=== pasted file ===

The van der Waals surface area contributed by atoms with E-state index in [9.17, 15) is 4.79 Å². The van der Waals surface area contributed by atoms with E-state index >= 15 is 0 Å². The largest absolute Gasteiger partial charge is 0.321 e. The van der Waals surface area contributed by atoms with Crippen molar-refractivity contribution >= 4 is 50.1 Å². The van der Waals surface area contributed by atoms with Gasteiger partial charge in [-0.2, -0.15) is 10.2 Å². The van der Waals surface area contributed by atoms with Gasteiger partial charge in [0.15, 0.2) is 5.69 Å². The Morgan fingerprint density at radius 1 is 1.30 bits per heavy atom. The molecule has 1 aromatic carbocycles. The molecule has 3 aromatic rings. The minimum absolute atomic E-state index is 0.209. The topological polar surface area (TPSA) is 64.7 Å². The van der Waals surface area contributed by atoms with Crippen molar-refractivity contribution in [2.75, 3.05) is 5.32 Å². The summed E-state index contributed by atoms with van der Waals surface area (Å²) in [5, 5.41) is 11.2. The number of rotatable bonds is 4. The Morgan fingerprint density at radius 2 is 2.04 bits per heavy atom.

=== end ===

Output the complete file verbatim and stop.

The van der Waals surface area contributed by atoms with E-state index in [9.17, 15) is 4.79 Å². The van der Waals surface area contributed by atoms with E-state index >= 15 is 0 Å². The largest absolute Gasteiger partial charge is 0.321 e. The van der Waals surface area contributed by atoms with Crippen molar-refractivity contribution >= 4 is 50.1 Å². The van der Waals surface area contributed by atoms with Gasteiger partial charge in [-0.2, -0.15) is 10.2 Å². The van der Waals surface area contributed by atoms with Gasteiger partial charge in [0.15, 0.2) is 5.69 Å². The Morgan fingerprint density at radius 1 is 1.30 bits per heavy atom. The molecule has 1 aromatic carbocycles. The molecule has 3 aromatic rings. The minimum absolute atomic E-state index is 0.209. The topological polar surface area (TPSA) is 64.7 Å². The van der Waals surface area contributed by atoms with Crippen molar-refractivity contribution in [2.75, 3.05) is 5.32 Å². The summed E-state index contributed by atoms with van der Waals surface area (Å²) in [5, 5.41) is 11.2. The number of rotatable bonds is 4. The Morgan fingerprint density at radius 2 is 2.04 bits per heavy atom.